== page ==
Tuesday, April 21, 2015

Re-igniting the brand

While not usually a line item on a balance sheet, the strength of company’s brand is essential to its overall success. The greater a brand’s equity, the larger the value at which a company can sell its products. And the greater the value of the brand, the greater the value of the entire company.

It’s very common for a good company to lose its brand edge over the years. Its products start to appear to be dated, its uniqueness is being usurped by newer, hungrier companies and customers may view their products as commodities in some cases. And not to be forgotten in all of this are the employees, who are there on the front lines seeing it all unfold. They want to be part of something exciting, vibrant—a winning team again.

The answer isn’t a new logo or a pretty website; it’s something far more strategic that cannot be covered in a blog. Be our guest and download our LABOV Brand Re-engineering “Bluepaper” on our website: www.labov.com/brand-re-engineering.

The re-birth of brand can be an extraordinary experience for employees, customers and the bottom-line. 


Barry LaBov
LABOV Marketing Communications and Training
www.labov.com/brand-re-engineering

Tuesday, April 7, 2015

Winning and succeeding

As I get older, and hopefully slightly wiser, I have begun to realize the difference between winning and succeeding. I used to feel I needed to win and if I didn't, well, I was a failure.

Now I realize it is very possible to win, yet lose as well. Execs have to watch that they don't throw their weight around, demonstrating their power, and in the process, fall short in what their goals are.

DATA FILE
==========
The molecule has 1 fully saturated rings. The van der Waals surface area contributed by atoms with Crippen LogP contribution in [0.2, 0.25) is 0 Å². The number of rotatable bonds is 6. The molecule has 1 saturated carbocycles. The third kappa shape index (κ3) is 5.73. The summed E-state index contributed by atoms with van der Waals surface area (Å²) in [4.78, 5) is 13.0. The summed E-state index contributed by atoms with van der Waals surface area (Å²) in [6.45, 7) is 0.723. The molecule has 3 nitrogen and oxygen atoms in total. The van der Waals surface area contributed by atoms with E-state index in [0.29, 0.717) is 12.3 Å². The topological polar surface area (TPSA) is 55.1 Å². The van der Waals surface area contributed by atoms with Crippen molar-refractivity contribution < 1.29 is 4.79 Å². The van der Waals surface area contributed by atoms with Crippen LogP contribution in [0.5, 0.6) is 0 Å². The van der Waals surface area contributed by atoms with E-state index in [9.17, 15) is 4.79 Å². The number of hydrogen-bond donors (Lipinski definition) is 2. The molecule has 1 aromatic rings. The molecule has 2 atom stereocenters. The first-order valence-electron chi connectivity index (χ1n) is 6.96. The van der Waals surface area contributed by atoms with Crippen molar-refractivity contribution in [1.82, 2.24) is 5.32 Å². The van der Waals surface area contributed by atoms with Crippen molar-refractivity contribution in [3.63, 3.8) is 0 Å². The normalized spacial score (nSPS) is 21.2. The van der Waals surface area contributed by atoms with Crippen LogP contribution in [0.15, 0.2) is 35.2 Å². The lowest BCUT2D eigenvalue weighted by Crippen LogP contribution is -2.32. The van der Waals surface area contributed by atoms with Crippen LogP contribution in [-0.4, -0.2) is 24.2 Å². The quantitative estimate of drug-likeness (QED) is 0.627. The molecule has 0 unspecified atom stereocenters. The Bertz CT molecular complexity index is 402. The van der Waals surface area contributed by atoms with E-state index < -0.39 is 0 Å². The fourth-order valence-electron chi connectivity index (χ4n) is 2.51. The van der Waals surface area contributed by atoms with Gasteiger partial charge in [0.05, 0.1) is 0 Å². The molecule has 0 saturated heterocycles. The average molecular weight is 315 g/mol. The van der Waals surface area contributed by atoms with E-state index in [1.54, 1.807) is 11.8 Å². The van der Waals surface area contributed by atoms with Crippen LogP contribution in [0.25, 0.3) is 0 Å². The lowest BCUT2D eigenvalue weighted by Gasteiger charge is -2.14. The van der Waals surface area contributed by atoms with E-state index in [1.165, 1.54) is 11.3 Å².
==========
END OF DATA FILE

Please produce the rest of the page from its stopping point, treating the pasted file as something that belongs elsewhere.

If success to you is defined as an engaged company, happy clients and meaningful work, then that means there will days when you aren't the conqueror—just the person who sees to it that there's success for all.

Barry LaBov
LABOV Marketing Communications and Training

Wednesday, March 25, 2015

Knowing the answers

Knowing the answer to a question is nice, but it's only valuable if that answer is acted on. If the person who knows what to do, doesn't do it, what does it matter that they know the answer?

An assumption I used to make was that if something wasn't happening as I expected, then I needed to make sure the person responsible understood the big picture or even the small picture of why it was important. You know what I found out? Most of the time, that person fully understood what was important and why it was expected. They just didn't do it...

So what do you do? Well, I pondered that and of course the usual answers were to take aggressive action (a warning for example) or remove the person from the position or to just give up. I'd guess these are what happen 99% of the time.

There is another approach if the previous answers are not appropriate: You just change the game. You no longer allow that action (or inaction) to take place—it's just not an option. That can be accomplished by eliminating, for instance, the person's authority to make certain decisions alone or it could be a checks and balances system that detects early on if something is off kilter and stops everything until it is solved correctly. Over time, the person learns—either that he or she can't cut it or that a bad decision is a lot worse (and harder) than doing the right thing. And it ceases to be a personal thing; there's no emotion. It's pretty simple actually.

No matter the solution, if we remove the power or temptation to take the wrong actions, we might just have a better answer.

Barry LaBov
LABOV Marketing Communications and Training